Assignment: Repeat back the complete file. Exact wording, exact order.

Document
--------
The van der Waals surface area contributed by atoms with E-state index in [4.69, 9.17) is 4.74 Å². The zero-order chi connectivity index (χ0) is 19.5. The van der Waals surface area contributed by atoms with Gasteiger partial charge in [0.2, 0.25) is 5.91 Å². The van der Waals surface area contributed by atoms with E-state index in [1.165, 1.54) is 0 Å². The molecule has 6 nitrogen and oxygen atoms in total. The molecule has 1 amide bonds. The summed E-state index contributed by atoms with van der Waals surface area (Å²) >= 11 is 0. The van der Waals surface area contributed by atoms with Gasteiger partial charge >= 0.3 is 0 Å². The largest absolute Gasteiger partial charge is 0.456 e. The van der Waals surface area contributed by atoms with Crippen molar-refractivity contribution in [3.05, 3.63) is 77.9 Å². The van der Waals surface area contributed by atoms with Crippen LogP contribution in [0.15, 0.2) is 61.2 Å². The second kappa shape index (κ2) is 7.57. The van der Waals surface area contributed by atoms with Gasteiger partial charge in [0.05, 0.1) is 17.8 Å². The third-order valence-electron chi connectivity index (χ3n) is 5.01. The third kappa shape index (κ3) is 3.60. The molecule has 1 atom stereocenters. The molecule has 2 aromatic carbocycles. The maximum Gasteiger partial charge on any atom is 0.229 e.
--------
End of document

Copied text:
The van der Waals surface area contributed by atoms with E-state index in [4.69, 9.17) is 4.74 Å². The zero-order chi connectivity index (χ0) is 19.5. The van der Waals surface area contributed by atoms with Gasteiger partial charge in [0.2, 0.25) is 5.91 Å². The van der Waals surface area contributed by atoms with E-state index in [1.165, 1.54) is 0 Å². The molecule has 6 nitrogen and oxygen atoms in total. The molecule has 1 amide bonds. The summed E-state index contributed by atoms with van der Waals surface area (Å²) >= 11 is 0. The van der Waals surface area contributed by atoms with Gasteiger partial charge >= 0.3 is 0 Å². The largest absolute Gasteiger partial charge is 0.456 e. The van der Waals surface area contributed by atoms with Crippen molar-refractivity contribution in [3.05, 3.63) is 77.9 Å². The van der Waals surface area contributed by atoms with Crippen LogP contribution in [0.15, 0.2) is 61.2 Å². The second kappa shape index (κ2) is 7.57. The van der Waals surface area contributed by atoms with Gasteiger partial charge in [0.05, 0.1) is 17.8 Å². The third-order valence-electron chi connectivity index (χ3n) is 5.01. The third kappa shape index (κ3) is 3.60. The molecule has 1 atom stereocenters. The molecule has 2 aromatic carbocycles. The maximum Gasteiger partial charge on any atom is 0.229 e.